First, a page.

Forensic accounting involves an integration of accounting and auditing knowledge and the application of investigative skills with regard to civil or criminal procedures. It provides an analyzed account suitable for a court debate, discussion or an ultimate resolution for a dispute. A forensic accountant’s key role is to review a client’s instructions, through a solicitor, investigate the instructions, examine all financial or contractual information provided, obtain solid evidence, prepare appropriate calculations and publish the findings as a report to present in a court. The skills of a forensic accountant are considered necessary in the following situations matrimonial dispute, fraud and criminal investigations, negligence of professionalism, individual injuries and interruption of business and insurance claims (Crumbley, Stone and Miller, 2012).
The forensic accounting literature can be traced in the 1990’s form the increased demand for accountants with fraud detection and criminal investigation skills. The accounts literature, at this time, integrated accounting and forensics in the accounting curriculum and no learning institution specialized on investigative courses. The National Institute of Justice was the first organization to recommend a development in the curriculum model with an aim to separate accounting features with investigative forensic features. Concurrently, most researchers raised suspicions on the importance of specialized and technical abilities and skills required in the forensic accounting background. Most of these researchers extended their input by conducting surveys on accounting academics, users and practitioners of accounting forensics and the relevant skills behind the profession (DiGabriele, 2011). Most of the responses were based on the importance of the implementation of forensic skills and knowledge in the accounting.
The AICPA recognized the demand of qualified forensic accountants and developed the Certified Financial Forensics in 2008. The credential is granted to Certified Public Accountants who possess skills, knowledge, experience and expertise in forensic accounting. The credential supports fundamentals and accounting knowledge and skills applied by CPA professional and applies the skills in areas such as fraud detection and prevention, family law, bankruptcy, insolvency, financial statements miscalculations, among others. Since the introduction of CFF, a lot have changed in the accounting background; for instance, forensic accounting has become popular in students with 9.14 ratings on a ten point satisfaction scale (Crumbley, Stone and Miller, 2012). This has been boosted by the fact that the AECC has advanced the 150 hours requirement of accounting competency as a prerequisite for CPA examination. These provisions have also provided the needed impetus for introduction of more courses that includes forensic accounting in the curriculum.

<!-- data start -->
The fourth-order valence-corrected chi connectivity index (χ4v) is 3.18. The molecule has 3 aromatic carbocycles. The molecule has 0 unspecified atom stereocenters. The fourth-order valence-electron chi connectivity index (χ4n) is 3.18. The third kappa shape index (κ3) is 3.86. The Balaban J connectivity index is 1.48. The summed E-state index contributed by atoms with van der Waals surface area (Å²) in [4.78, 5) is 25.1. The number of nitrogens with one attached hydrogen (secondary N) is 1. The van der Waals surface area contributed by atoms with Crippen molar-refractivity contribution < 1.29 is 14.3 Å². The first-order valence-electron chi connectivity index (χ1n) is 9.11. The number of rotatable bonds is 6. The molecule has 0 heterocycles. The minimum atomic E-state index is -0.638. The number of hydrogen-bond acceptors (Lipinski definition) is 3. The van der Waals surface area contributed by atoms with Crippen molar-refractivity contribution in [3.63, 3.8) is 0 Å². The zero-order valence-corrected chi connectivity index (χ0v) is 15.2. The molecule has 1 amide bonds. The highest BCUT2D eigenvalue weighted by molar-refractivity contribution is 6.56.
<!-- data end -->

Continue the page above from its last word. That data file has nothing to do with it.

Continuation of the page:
As regulators continue to enhance on the responsibility in auditing and detection of fraud in financial reporting, the demand of forensic accounting is in an increasing trend in many organizations. The need to understand fraud and detect it is a crucial element of accounting that has not been realized until recently (DiGabriele, 2011). The introduction of forensic accounting in the accounting curriculum has developed a new market breed of accountants to deal with financial collapses, white collar criminals and the increasing trends of fraud. The Association of Certified Fraud Examiners estimates that over $994 billion is lost annually from occupational fraud. This has increased the need for qualified and experienced expertise for detection and prevention of such instances. The present study of forensic accounting makes a distinction between skills and characteristics of CPA and an approach to the importance of these skills and experience in managing fraudulence and crime in the accounting curriculum.
Crumbley, D. L., Stone, D. N., & Miller, T. C. (2012). The state of, and prospects for, forensic and fraud research that matters. Journal of Forensic & Investigative Accounting, Vol. 4(2).
DiGabriele, J. A. (2011). Revisiting the Integration of Forensic Accounting nad the Auditing Paradigm. The Forensic Examiner, Vol. 20(2).